Managerial — planning, organizing, directing, supervising, and delegating.
Cognitive — mental activity requiring attention, remembering, thinking, anticipating, information processing, deciding, and solving problems.
Emotional — worrying about fulfillment of the family’s needs, goals, responsibilities, and/or wellbeing.
Workers and employers alike should heed the words of Wayne and her team:
Not only is invisible family load likely to negatively affect health and well-being, thereby levying undue costs on organizations, but spillover effects suggest that the invisible load from one’s family may negatively affect job attitudes.
Counterintuitively, Wayne’s research suggests that invisible family load may not be all bad. For some people, cognitive and managerial load go hand-in-hand with family satisfaction and good job performance. However…
Emotional load is strongly linked to exhaustion — at work and at home — and to sleep problems, impaired job performance, and lower life satisfaction.
Amanda Shendruk’s and Sarah Todd’s Quartz article, The Economic Case Against Unpaid Domestic Work, includes a tool to compare your level of unpaid work to women and men in various developed countries. The article also explores potential policy solutions, like compensating domestic labor, tax breaks, and better access to social services like childcare.
Unpaid domestic labor, however, isn’t just an economic problem. Our social norms, environment, upbringing, and shared stories perpetuate our domestic behaviors.
Unpaid Work and Snow White
In the opening scene of Disney’s Snow White and the Seven Dwarfs, our shero is found scrubbing the palace floors. “Her vain and wicked stepmother the queen,” the prologue explains, “forced her to work as a scullery maid.”
(A scullery maid was the bottom of the domestic labor pecking order. PBS created a job description for its Manor House website.)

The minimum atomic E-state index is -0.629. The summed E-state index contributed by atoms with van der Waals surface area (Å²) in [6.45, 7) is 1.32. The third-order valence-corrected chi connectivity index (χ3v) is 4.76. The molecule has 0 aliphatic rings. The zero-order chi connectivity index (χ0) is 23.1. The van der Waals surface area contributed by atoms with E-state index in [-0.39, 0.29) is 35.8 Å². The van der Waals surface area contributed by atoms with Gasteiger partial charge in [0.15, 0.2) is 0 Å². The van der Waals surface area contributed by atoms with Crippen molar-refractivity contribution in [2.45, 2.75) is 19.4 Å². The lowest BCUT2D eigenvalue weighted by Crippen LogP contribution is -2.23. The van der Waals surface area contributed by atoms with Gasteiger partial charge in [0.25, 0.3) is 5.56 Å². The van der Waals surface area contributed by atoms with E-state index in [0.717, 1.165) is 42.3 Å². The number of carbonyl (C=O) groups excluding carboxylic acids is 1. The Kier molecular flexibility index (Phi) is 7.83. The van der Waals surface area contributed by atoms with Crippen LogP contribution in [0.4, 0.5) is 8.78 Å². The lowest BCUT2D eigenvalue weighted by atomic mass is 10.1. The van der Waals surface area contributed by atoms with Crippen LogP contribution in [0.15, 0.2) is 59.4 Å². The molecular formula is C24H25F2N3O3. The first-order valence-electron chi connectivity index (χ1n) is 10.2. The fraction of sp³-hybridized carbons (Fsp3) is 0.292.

When Snow White flees the palace, adorable woodland animals lead her to the seven dwarfs’ remote cottage. It’s vacant when she arrives, and Snow White sets about cleaning up the place. When the dwarfs come home, she strikes a bargain to take refuge in their home, offering in exchange the only form of capital she knows: “If you let me stay, I’ll keep house for you. I’ll wash and sew and sweep and cook.”
The promise of pastry seals the deal: Hearing that Snow White will bake their fave, the dwarfs exclaim, “Gooseberry pie? Hurray! She stays!”
Snow White has escaped from involuntary servitude to voluntary servitude.
“The Unrealistic Option of Whistling While You Work”
Ultimately, she’s tracked down by, carried off by, and married to her beloved prince, who presumably shelters her from having to work another day in her life.
Rescue from hard labor to worklessness is a recurring motif in early Disney films:
“The Disney characterization of work suggests that if individuals persevere in exploitative situations they will eventually be rescued by well-meaning and decent heroes,” writes organizational studies scholar Martyn Griffin.5 “This occurs in no less than 29 of the Disney animations.”